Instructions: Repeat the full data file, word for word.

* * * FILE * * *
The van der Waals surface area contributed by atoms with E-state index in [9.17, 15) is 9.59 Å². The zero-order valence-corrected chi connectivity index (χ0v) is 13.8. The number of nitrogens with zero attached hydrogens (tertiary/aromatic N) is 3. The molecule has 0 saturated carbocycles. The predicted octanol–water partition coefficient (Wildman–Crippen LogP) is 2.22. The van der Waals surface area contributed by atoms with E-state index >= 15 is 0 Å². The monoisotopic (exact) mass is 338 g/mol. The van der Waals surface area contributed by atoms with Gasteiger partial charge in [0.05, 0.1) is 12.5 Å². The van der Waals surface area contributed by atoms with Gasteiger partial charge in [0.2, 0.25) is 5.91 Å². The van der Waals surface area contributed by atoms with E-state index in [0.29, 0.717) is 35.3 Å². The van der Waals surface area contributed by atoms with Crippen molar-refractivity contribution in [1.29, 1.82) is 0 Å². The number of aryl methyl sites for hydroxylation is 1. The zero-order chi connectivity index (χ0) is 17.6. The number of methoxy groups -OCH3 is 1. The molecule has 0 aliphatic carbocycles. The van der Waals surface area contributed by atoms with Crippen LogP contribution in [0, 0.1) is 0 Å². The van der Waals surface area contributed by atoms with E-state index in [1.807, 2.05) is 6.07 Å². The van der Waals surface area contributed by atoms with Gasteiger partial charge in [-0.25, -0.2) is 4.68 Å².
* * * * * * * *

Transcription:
The van der Waals surface area contributed by atoms with E-state index in [9.17, 15) is 9.59 Å². The zero-order valence-corrected chi connectivity index (χ0v) is 13.8. The number of nitrogens with zero attached hydrogens (tertiary/aromatic N) is 3. The molecule has 0 saturated carbocycles. The predicted octanol–water partition coefficient (Wildman–Crippen LogP) is 2.22. The van der Waals surface area contributed by atoms with E-state index >= 15 is 0 Å². The monoisotopic (exact) mass is 338 g/mol. The van der Waals surface area contributed by atoms with Gasteiger partial charge in [0.05, 0.1) is 12.5 Å². The van der Waals surface area contributed by atoms with Gasteiger partial charge in [0.2, 0.25) is 5.91 Å². The van der Waals surface area contributed by atoms with E-state index in [0.29, 0.717) is 35.3 Å². The van der Waals surface area contributed by atoms with Crippen molar-refractivity contribution in [1.29, 1.82) is 0 Å². The number of aryl methyl sites for hydroxylation is 1. The zero-order chi connectivity index (χ0) is 17.6. The number of methoxy groups -OCH3 is 1. The molecule has 0 aliphatic carbocycles. The van der Waals surface area contributed by atoms with Crippen LogP contribution in [0, 0.1) is 0 Å². The van der Waals surface area contributed by atoms with E-state index in [1.807, 2.05) is 6.07 Å². The van der Waals surface area contributed by atoms with Gasteiger partial charge in [-0.25, -0.2) is 4.68 Å².